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Updates / Additions to the “Battle of Midway Group Build”

February 12, 2017 in Uncategorized

We have had some great responses and participation with our Midway Group Build so far. I would like to open it up for even more builds.

Here’s how:

Chuck Villanueva and I have been talking about another part of the Battle that is often over looked. We both agreed that this area of action was lesser known about, but equally as important.

We were talking about the attack on the Aleutian Islands of Alaska.

Not everyone knows this, but the Japanese wanted to set up a “diversion” to draw the US aircraft carriers away from Midway Island prior to the attack. Luckily for the United States, the Japanese codes had been broken. US Naval Intelligence decoded intercepted messages that tipped off the Japanese intentions. The US Navy knew that an attack was coming. The only problem was that they didn’t know where it would happen………they only knew that the target was called “AF”.

So someone came up with the great idea to send an un-coded message in the clear stating that Midway Island had a problem with their water supply. Within a few minutes, Japanese messages were being intercepted that stated “AF” was having water problems.

Now the US Navy knew that Midway was the intended target……………….

Which brings us to the Aleutian Islands.

This is where the Japanese wanted The United States to believe the attack was coming.

I have done a little research about the Aleutians and the US Army had several garrisons and airfields there. They operated many type of planes from these forward bases.

I’m talking about planes like Douglas A-24 Banshee’s (the Army version of the SBD Dauntless), B-17 Flying Fortresses, B-24 Liberators, P-36 Hawks, P-38 Lightning’s, P-39 Airacobra’s, P-40 Warhawks, ………………. and even a few B-18 Bolo’s.

On the Japanese side another very important thing happened here. That’s where the US got their hands on it’s first pretty much intact Mitsubishi A6M2 Zero. It was flown by a young 19 year old pilot named Petty Officer 1st Class Tadayoshi Koga. His Zero was hit by American anti aircraft fire, which caused an oil leak in the engine’s return oil line. Looking for a place to land, Koga lowered his landing gear and attempted to land his damaged Zero. What he didn’t know was that the area he was trying to land on was actually a marsh land.

His plane flipped over when the wheels made contact . He was killed.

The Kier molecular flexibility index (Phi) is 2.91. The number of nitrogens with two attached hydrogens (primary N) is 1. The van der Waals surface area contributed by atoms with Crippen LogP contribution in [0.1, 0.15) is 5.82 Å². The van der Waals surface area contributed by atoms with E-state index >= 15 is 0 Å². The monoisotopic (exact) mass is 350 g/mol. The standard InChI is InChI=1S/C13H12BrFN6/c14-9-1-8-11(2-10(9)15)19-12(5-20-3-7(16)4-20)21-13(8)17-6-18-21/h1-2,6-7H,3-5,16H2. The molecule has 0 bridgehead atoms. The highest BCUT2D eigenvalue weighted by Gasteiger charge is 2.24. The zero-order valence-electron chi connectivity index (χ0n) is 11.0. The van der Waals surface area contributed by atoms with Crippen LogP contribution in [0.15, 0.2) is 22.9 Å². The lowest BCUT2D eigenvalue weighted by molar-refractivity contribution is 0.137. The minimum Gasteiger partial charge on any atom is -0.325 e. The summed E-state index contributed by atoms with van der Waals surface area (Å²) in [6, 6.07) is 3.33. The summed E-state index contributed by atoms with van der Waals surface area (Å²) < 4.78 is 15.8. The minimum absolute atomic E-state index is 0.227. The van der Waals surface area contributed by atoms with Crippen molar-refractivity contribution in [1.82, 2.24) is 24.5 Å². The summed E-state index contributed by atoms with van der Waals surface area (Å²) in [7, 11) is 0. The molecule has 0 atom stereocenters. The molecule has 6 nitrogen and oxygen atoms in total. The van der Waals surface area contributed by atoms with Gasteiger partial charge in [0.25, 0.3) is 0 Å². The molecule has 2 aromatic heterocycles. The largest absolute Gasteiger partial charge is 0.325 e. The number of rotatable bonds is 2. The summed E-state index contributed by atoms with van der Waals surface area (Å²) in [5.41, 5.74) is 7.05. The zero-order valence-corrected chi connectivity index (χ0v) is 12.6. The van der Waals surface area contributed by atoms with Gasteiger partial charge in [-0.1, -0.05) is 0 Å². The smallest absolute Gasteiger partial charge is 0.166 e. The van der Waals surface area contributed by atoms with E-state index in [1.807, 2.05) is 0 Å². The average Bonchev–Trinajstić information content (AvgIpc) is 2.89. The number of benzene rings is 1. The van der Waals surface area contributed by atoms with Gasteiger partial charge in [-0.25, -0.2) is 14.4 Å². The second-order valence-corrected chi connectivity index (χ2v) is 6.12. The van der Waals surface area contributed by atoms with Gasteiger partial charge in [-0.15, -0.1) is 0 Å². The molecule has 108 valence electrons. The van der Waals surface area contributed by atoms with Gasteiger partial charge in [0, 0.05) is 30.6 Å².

The plane became known as the Akutan Zero when it was discovered a month later by a PBY Catalina crew as they were flying on patrol……………….. and were actually lost !!!!

Shortly after recovery, the “Akutan” or “Koga” Zero was restored to flight worthy status and evaluated against American planes. Later dogfighting tactics were developed to use against the Zero. Countless Allied airmen’s lives were saved by this first hand knowledge that was gained from the Zero.

Anyhow enough of the history lesson……………………….

What I am going to do is open the Battle of Midway Group Build up to include things that were in the Aleutian diversionary attacks during the Battle of Midway.

The same rules will apply. The location change is the only difference.

Here are some pictures I found on the web to hopefully inspire someone for another build. The last group of photos show Koga’s Zero. Amazingly enough there is a picture of his plane as it is flying away trailing smoke…………… and I included a photo of the man himself.

Then there is a picture of a memorial service years later, followed by an artists rendition of a Midway B-17E “Old Maid” flown by Col. Sweeny in the “Hawaiian Depot” camouflage pattern.

Lastly I found some color pictures of Hawaiian Air Depot B-17’s…………………..

As always, comments are encouraged.

Thanks

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65 responses to Updates / Additions to the “Battle of Midway Group Build”

  1. Louis, great idea, spreading the net wider.
    George Laven flew P-38s in this campaign, as did John Chennault, Claires kid. The P-40s with the yellow “Aleutan Tigers” nose markings are his unit. Came with the Otaki P-40E as an option and the box art. There were two B-17Bs who’d been doing cold weather tests. They flew missions, had to be the oldest B-17s on active duty at the time.
    The Canadians were also involved, perhaps some of them can tell us more about that. PV-2s, later the Orient Express, bombing the Japanese homeland long before the B-29s.
    Both Dashiell Hammett (Maltese Falcon) and Gore Vidal served, he wrote his first novel, “Willawa” while stationed there. There wasn’t a lot of things to entertain you, being at the end of the world, it seemed. And the weather could kill you quicker than the enemy.

    • Thanks for the additional information Bernard. I didn’t know that the Canadians were involved. It would be great to hear more about that side of the story. There are some videos and pictures out there showing the horrible weather conditions that these men and planes operated from. I remember watching a P-38 landing in what looked like an ocean of water and mud.
      Several years ago, I met an elderly gentleman who suffered from a real life medical condition called “Attu-itus”, named for the Aleutian Island called “Attu”. It’s a condition that is very painful and was caused by having prolonged contact with the frozen ground. He was a US Army Infantry “Grunt” who almost froze to death there. Some of these men lived in misery for months at a time.
      Thanks for posting !!!!

      • Louis, my late Brother-in-law was a Marine machine gunner in Korea, His feet were never the same afterward.
        The military does some great stuff, but encountering environments not like CONUS or Europe kills them issue boots and we meet our old buddy Mr. Trench Foot. Or Frostbite. In my sojourn, immersion foot. Love them paddies.
        The winter of ’44-45 in the ETO. Korea, ’50-’51. My old neighborhood, the Mekong Delta, ’68 on,

        • My Dad was in the Battle of the Chosin Reservoir in Korea. God bless you brother. So you’re a “Rice paddy Daddy” ???